How a unique Torah scroll scribed by a woman led to a historic bar mitzvah
When Gavriel Kedem became a bar mitzvah, he was focused on the usual things: chanting the parsha, giving his dvar, the people watching. He wasn’t thinking about it as a historic moment. But it was — Gavriel was chanting from a scroll written by his mother, Shoshana Gugenheim Kedem, the first woman ever to be commissioned as a Torah scribe.
Other attendees, however, were well aware of the gravity and symbolism of the moment. His parents had arranged for the Torah scroll to be brought to Portland, Oregon, where they live, from the congregation in Seattle that commissioned it. The journey of the Torah was conducted with great ceremony — the driver even compiled a special playlist for the scroll during its journey.
Many communities would never read from a Torah written by a woman — the majority opinion in the Talmud considers Torahs written by women to be unfit for use — and the undertaking is so expensive and demanding, since scribes need extensive ritual knowledge and not everyone will even teach the skills to women, that it’s nearly impossible. So when Kadima, a congregation in Seattle, commissioned Gugenheim Kedem to scribe a Torah, it was a historic first.
But for Gavriel, though he said he’s proud of his mom, it was hard for him to come up with much to say on the symbolism of the moment; he was just happy the bar mitzvah went well. “I think for our kids it is normal that this scroll is out there and other scrolls are out there,” his dad, Andrew Kedem, told me. For Kedem, it was a comforting, sweet moment standing on the bimah and watching his son chant lines he could remember his wife scribing — this one before lunch, that one after.
Gavriel’s parsha was “Vayera,” in which God and Abraham bargain over the fate of Sodom and Gomorrah. For his mom, this was deeply symbolic of her own process, over a decade earlier, of writing the very scroll he was chanting from. “My journey was very much also about bargaining — bargaining with God, bargaining with the Jewish community, bargaining with myself,” she said.
During the five years she spent working on the scroll, she struggled with infertility, then conceived and bore Gavriel. “That whole practice of writing was like writing him into our lives,” she said. “I said to [Gavriel] that I really feel that the moment he reads from that scroll, that my work will have come full circle.”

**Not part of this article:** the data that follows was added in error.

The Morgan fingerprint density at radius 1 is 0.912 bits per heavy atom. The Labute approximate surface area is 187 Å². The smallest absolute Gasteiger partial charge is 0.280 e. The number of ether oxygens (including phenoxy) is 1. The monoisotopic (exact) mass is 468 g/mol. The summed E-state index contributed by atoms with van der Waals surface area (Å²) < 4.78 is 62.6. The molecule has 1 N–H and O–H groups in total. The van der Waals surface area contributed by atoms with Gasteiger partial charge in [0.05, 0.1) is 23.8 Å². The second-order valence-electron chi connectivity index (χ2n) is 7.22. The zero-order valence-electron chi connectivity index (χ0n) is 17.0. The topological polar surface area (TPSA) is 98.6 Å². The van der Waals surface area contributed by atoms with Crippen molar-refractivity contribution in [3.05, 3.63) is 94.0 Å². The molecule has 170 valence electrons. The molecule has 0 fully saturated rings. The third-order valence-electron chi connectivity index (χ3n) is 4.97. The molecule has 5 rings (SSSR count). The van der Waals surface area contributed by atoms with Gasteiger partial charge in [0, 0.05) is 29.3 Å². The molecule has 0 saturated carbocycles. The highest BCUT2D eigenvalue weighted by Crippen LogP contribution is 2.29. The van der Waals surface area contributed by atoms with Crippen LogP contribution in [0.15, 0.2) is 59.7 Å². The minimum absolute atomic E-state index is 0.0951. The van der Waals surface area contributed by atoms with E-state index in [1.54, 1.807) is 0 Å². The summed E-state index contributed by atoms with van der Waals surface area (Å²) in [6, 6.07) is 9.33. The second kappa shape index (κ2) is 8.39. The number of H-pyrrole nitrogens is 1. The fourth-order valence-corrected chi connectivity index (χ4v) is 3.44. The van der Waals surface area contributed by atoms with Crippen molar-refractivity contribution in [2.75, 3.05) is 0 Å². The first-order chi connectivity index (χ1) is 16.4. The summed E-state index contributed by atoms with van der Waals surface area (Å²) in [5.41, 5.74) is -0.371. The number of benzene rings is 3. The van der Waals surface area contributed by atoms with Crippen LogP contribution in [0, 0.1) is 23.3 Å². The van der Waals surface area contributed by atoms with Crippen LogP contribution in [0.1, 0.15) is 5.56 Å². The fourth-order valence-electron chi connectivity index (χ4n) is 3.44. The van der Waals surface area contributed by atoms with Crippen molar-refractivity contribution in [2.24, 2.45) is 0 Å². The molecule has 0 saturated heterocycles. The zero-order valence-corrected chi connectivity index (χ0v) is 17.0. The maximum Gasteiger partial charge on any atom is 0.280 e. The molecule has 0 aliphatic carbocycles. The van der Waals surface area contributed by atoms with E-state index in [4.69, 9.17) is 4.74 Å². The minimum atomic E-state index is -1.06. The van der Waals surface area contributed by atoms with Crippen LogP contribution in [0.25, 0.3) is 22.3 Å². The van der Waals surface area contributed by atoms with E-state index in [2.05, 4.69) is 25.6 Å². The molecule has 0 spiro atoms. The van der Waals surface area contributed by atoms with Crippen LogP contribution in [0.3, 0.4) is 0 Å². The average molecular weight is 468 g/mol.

The scroll was a community project; one of Gugenheim Kedem’s conditions, upon accepting the commission, was that any other woman who finished her training while it was still in process would be able to write part of it. This led to a whole community of women scribes, Stam Scribes, who have had to deal with challenges and questions male scribes haven’t had to face. Should they mark their scrolls so congregations that don’t believe that a female-scribed Torah is kosher know not to use it? Is it OK to lie in order to get materials, since shopkeepers might refuse to sell the ritual parchment to a woman, or must the process of creating a holy scroll be free from deception?
And then there were the physical questions — sofers must be ritually pure to scribe, immersing in the mikveh before writing. But before this, no had ever had to deal with questions of menstruation or pregnancy and breastfeeding, and the group of women debated the halachic requirements. “It was an opportunity to make new spiritual protocols,” said Gugenheim Kedem.
In the end, six women on three continents worked on the scroll, which took five years to complete — during which time another woman, Jen Taylor Friedman, got and completed a commission for a Torah.
When the original scroll was finally finished, it was bound together in a community event. But Gugenheim Kedem, who lived in Israel at the time, never saw it in its completed form until she moved to the Pacific Northwest. And she had never read from the completed scroll until the bar mitzvah.
For Gugenheim Kedem, the whole journey has been about ushering a new generation into the world — women who feel like they can become scribes, and children like hers who are used to the idea. Gavriel’s bar mitzvah was a culmination of decades of work.
But the journey isn’t over; Gugenheim Kedem wrote another scroll, this one while pregnant with her now-9-year-old daughter, Hadar. Stay tuned for that bat mitzvah.
Correction: The original version of this article misstated the reason the Talmud prohibits women from being Torah scribes. The Talmud bars women from writing tefillin, and infers from this that they are also forbidden from lettering Torah scrolls.